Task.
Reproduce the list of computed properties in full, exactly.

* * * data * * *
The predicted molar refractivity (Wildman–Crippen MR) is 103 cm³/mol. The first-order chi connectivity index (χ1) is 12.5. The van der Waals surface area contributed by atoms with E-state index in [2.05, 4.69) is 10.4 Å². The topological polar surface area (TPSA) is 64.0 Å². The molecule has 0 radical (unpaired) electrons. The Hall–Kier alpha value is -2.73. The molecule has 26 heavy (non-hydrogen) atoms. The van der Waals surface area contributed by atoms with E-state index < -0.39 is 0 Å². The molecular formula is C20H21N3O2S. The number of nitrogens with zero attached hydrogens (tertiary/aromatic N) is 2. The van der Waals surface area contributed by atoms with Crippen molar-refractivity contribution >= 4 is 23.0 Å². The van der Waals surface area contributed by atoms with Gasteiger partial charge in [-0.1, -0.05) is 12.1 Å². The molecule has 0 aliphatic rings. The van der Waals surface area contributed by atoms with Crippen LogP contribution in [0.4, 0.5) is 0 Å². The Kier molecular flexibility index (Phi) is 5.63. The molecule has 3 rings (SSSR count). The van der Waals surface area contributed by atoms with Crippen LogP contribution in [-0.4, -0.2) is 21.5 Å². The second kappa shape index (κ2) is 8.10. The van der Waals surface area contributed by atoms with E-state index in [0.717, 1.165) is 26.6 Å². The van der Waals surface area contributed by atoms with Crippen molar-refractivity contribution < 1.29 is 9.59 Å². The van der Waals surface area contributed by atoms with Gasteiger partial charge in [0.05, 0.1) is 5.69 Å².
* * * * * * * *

The predicted molar refractivity (Wildman–Crippen MR) is 103 cm³/mol. The first-order chi connectivity index (χ1) is 12.5. The van der Waals surface area contributed by atoms with E-state index in [2.05, 4.69) is 10.4 Å². The topological polar surface area (TPSA) is 64.0 Å². The molecule has 0 radical (unpaired) electrons. The Hall–Kier alpha value is -2.73. The molecule has 26 heavy (non-hydrogen) atoms. The van der Waals surface area contributed by atoms with E-state index < -0.39 is 0 Å². The molecular formula is C20H21N3O2S. The number of nitrogens with zero attached hydrogens (tertiary/aromatic N) is 2. The van der Waals surface area contributed by atoms with Crippen molar-refractivity contribution >= 4 is 23.0 Å². The van der Waals surface area contributed by atoms with Gasteiger partial charge in [-0.1, -0.05) is 12.1 Å². The molecule has 0 aliphatic rings. The van der Waals surface area contributed by atoms with Crippen LogP contribution in [0.4, 0.5) is 0 Å². The Kier molecular flexibility index (Phi) is 5.63. The molecule has 3 rings (SSSR count). The van der Waals surface area contributed by atoms with Crippen LogP contribution in [-0.4, -0.2) is 21.5 Å². The second kappa shape index (κ2) is 8.10. The van der Waals surface area contributed by atoms with E-state index in [0.717, 1.165) is 26.6 Å². The van der Waals surface area contributed by atoms with Crippen molar-refractivity contribution < 1.29 is 9.59 Å². The van der Waals surface area contributed by atoms with Gasteiger partial charge in [0.05, 0.1) is 5.69 Å².